Stone ConeTM: Un dispositivo que previene la migración de litiasis ureteral durante la litotricia intracorpórea
Rodríguez García,Nuria; Fernández González,Inmaculada; Pascual Mateo,Carlos; Chiva Robles,Vicente; Luján Galán,Marcos; Llanes González,Luis; Berenguer Sánchez,Antonio;
Archivos Espa?oles de Urología (Ed. impresa) , 2005, DOI: 10.4321/S0004-06142005000400008
Abstract: objectives: proximal migration of stone fragments during ureteroscopic lithotripsy is a common problem influenced by pressure of irrigation solution, type of energy for lithotripsy, site and degree of fixation of the stone to the ureteral wall, and degree of proximal ureteral dilation. the stone cone tm (boston scientific & spencer) is a device that helps to prevent proximal migration of fragments and favours a safe extraction during ureteroscopic lithotripsy. technique: the stone cone tm is an helical device made of stainless steel and nitinol alloy, which consists of an internal guide wire and a sheath-like radiopaque catheter with a 3 fr. calibre. once the cone is placed above the stone it is maintained in that position during lithotripsy to avoid fragment migration. the external catheter is used to coil and unroll the cone, and allows access to place the cone above the stone. methods: we describe two cases of urinary calculi in the left lumbar ureter treated by ureteroscopy and intracorporeal lithotripsy with holmium yag laser using the stone cone tm to avoid migration of fragments. results: one month after surgery no lithiasic fragments were observed in the imaging tests. conclusions: the stone cone tm decreases the need to perform repeated ureteral instrumentations, and is also a safer and simpler method for the extraction of stone fragments. the use of stone cone tm seems to have more advantages than dormia‘s basket during ureteroscopic lithotripsy in terms of lower incidence of residual fragments and reoperation rate.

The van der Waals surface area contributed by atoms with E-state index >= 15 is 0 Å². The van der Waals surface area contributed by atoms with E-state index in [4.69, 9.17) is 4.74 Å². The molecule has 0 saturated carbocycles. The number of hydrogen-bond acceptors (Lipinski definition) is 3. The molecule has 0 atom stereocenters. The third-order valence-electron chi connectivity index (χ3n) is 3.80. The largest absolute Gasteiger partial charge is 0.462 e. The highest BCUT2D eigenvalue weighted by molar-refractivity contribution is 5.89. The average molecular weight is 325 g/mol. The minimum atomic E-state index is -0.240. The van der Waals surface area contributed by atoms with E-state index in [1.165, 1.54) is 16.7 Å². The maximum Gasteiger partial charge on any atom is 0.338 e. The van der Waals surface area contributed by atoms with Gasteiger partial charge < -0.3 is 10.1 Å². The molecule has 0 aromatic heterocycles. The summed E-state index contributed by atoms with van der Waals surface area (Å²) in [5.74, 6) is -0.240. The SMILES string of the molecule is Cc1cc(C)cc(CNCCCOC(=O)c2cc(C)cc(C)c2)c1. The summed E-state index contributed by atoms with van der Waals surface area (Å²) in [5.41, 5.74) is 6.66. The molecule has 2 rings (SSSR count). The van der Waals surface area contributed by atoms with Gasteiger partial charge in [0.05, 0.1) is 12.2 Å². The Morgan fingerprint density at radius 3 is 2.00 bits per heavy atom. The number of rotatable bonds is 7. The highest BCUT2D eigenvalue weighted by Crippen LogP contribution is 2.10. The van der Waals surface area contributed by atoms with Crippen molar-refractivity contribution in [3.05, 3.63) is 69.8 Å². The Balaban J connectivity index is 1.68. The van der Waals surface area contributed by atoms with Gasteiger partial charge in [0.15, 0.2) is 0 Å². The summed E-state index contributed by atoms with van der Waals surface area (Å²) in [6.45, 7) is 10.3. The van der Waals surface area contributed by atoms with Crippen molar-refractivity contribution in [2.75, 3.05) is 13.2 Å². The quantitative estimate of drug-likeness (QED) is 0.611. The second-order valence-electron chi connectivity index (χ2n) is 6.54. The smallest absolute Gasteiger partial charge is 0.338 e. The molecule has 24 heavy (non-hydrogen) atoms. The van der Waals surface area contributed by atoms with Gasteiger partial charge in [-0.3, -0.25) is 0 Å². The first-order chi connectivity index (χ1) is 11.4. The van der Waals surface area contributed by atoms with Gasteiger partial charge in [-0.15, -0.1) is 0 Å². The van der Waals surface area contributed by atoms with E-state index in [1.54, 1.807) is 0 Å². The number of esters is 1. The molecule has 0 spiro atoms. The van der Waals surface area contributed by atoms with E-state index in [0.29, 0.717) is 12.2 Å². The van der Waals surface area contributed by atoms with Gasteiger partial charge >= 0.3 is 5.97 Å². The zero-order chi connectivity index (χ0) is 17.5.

Trans-Ureteral Ureterolithotripsy of Ureteral Calculi:Which is the Best; Pneumatic or Holmium Laser Technique?
Mohammad Reza Razzaghi,Abdollah Razi,Mohammad Mohsen Mazloomfard,Hooman Mokhtarpour
Journal of Lasers in Medical Sciences , 2011,
Abstract: INTRODUCTION: Our aim was compare of two types of lithotripter include holmium: YAG laser and pneumatic one in transurethral ureterolithotripsy (TUL) for the management of ureteral calculi ≥1 cm. METHODS: 112 patients with ureteral calculi more than 1 cm were selected in randomized order for pneumatic or holmium: YAG laser transurethral ureterolithotripsy (56 patients in each group). Ultrasonography and intravenous urography were performed for all patients before surgery. Complete clearance and success was defined as the absence of any fragments on post operation KUB and ultrasonography images. RESULTS: Success rate was 85.7% in pneumatic group and 100% in holmium: YAG laser group (p =0.003). Stone migration up in the pelvicalyceal system was observed only in 8 cases of pneumatic group. No statically differences were observed in terms of patient’s age, hospital stay, and complications between two groups. CONCLUSION: According to our experience, for ureteral stone larger than 1 Cm treatment with ureteroscopy and laser lithotripsy is a preferring approach with favorable operation time and hospital admission, and no more significant complication.